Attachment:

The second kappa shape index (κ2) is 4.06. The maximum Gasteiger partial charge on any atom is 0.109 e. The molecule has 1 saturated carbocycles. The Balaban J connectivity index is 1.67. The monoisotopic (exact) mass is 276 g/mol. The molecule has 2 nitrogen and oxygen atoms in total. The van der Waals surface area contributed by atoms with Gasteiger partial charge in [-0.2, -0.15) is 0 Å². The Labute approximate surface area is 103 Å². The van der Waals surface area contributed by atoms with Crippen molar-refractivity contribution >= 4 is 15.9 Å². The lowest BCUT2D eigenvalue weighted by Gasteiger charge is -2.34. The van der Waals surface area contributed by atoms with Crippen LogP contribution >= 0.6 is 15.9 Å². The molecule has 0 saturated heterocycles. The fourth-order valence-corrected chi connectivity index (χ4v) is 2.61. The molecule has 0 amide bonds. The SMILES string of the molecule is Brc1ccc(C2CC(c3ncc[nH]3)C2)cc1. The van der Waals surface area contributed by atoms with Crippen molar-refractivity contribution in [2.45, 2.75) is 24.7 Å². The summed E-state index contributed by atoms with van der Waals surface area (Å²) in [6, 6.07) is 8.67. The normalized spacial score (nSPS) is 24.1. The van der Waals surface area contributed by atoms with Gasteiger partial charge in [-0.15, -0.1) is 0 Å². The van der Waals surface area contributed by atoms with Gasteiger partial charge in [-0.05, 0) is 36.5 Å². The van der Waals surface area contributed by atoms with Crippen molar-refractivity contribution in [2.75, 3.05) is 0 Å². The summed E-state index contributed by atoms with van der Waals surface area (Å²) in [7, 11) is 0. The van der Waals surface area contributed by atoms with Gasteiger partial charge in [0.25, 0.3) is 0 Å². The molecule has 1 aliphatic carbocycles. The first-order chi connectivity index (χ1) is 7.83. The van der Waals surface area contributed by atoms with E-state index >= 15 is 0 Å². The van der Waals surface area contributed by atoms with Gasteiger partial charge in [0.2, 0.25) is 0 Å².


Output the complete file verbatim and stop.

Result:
The second kappa shape index (κ2) is 4.06. The maximum Gasteiger partial charge on any atom is 0.109 e. The molecule has 1 saturated carbocycles. The Balaban J connectivity index is 1.67. The monoisotopic (exact) mass is 276 g/mol. The molecule has 2 nitrogen and oxygen atoms in total. The van der Waals surface area contributed by atoms with Gasteiger partial charge in [-0.2, -0.15) is 0 Å². The Labute approximate surface area is 103 Å². The van der Waals surface area contributed by atoms with Crippen molar-refractivity contribution >= 4 is 15.9 Å². The lowest BCUT2D eigenvalue weighted by Gasteiger charge is -2.34. The van der Waals surface area contributed by atoms with Crippen LogP contribution >= 0.6 is 15.9 Å². The molecule has 0 saturated heterocycles. The fourth-order valence-corrected chi connectivity index (χ4v) is 2.61. The molecule has 0 amide bonds. The SMILES string of the molecule is Brc1ccc(C2CC(c3ncc[nH]3)C2)cc1. The van der Waals surface area contributed by atoms with Crippen molar-refractivity contribution in [2.45, 2.75) is 24.7 Å². The summed E-state index contributed by atoms with van der Waals surface area (Å²) in [6, 6.07) is 8.67. The normalized spacial score (nSPS) is 24.1. The van der Waals surface area contributed by atoms with Gasteiger partial charge in [-0.15, -0.1) is 0 Å². The van der Waals surface area contributed by atoms with Gasteiger partial charge in [-0.05, 0) is 36.5 Å². The van der Waals surface area contributed by atoms with Crippen molar-refractivity contribution in [2.75, 3.05) is 0 Å². The summed E-state index contributed by atoms with van der Waals surface area (Å²) in [7, 11) is 0. The van der Waals surface area contributed by atoms with Gasteiger partial charge in [0.25, 0.3) is 0 Å². The molecule has 1 aliphatic carbocycles. The first-order chi connectivity index (χ1) is 7.83. The van der Waals surface area contributed by atoms with E-state index >= 15 is 0 Å². The van der Waals surface area contributed by atoms with Gasteiger partial charge in [0.2, 0.25) is 0 Å².